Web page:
A group of boosters was touting a new route for a proposed Columbia Basin irrigation project – although this was not the same irrigation project that was later made possible by the Grand Coulee Dam.
This audacious scheme would take water from the Pend Oreille River and convey it halfway across the state via canal and tunnel to the arid Columbia Basin.
The original plan called for a route north of Spokane, crossing the Spokane River near Nine Mile Falls. Now, engineers were studying a new route, tunneling right under Cannon Hill in Spokane. It would go down the Spokane Valley, and then enter a tunnel near Dishman and go directly under the southern part of Spokane, into the Hangman Creek. This route would be shorter and less costly.
Yet the entire scheme would still be vastly expensive, even in 1919 money. Engineers estimated that the project would cost between $75 million and $100 million. Yet they said it would be worth the expense because it would open up 3.75 million acres of new agricultural land in the state.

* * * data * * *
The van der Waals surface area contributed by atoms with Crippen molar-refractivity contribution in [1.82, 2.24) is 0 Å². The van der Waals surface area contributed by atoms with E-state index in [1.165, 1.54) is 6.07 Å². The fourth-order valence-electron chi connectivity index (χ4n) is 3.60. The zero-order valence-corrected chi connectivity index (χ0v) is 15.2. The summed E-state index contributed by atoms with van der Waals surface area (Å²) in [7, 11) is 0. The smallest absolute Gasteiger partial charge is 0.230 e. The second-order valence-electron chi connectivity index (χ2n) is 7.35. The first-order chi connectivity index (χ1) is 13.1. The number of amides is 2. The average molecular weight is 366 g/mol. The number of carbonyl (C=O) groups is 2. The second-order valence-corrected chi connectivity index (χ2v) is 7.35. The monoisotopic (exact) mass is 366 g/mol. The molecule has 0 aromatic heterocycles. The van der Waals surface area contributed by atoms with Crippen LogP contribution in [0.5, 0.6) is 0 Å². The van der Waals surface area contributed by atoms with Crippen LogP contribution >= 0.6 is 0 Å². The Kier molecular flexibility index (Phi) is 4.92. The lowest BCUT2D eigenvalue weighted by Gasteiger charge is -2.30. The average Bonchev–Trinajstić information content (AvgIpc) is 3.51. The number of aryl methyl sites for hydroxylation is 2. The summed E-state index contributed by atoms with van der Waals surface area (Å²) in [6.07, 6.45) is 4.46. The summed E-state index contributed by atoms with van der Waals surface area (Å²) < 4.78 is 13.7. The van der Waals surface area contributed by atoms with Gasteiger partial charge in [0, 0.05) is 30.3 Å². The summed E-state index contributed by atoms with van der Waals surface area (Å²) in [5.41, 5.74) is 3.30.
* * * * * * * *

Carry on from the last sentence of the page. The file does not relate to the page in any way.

“One of the lessons the war has taught us is to work together as a unit and on a large scale,” state geologist Henry Landes said. “Today we are thinking in larger units than ever before.”
From the flu beat: The Spanish flu epidemic was by no means over. Three more people died, bringing the flu death total to 16 for the week, and 457 altogether.
One of the victims was a 10-year-old, who became the third in his family to die.
Despite this, the city health office said the increase was “not sufficient to cause alarm.”
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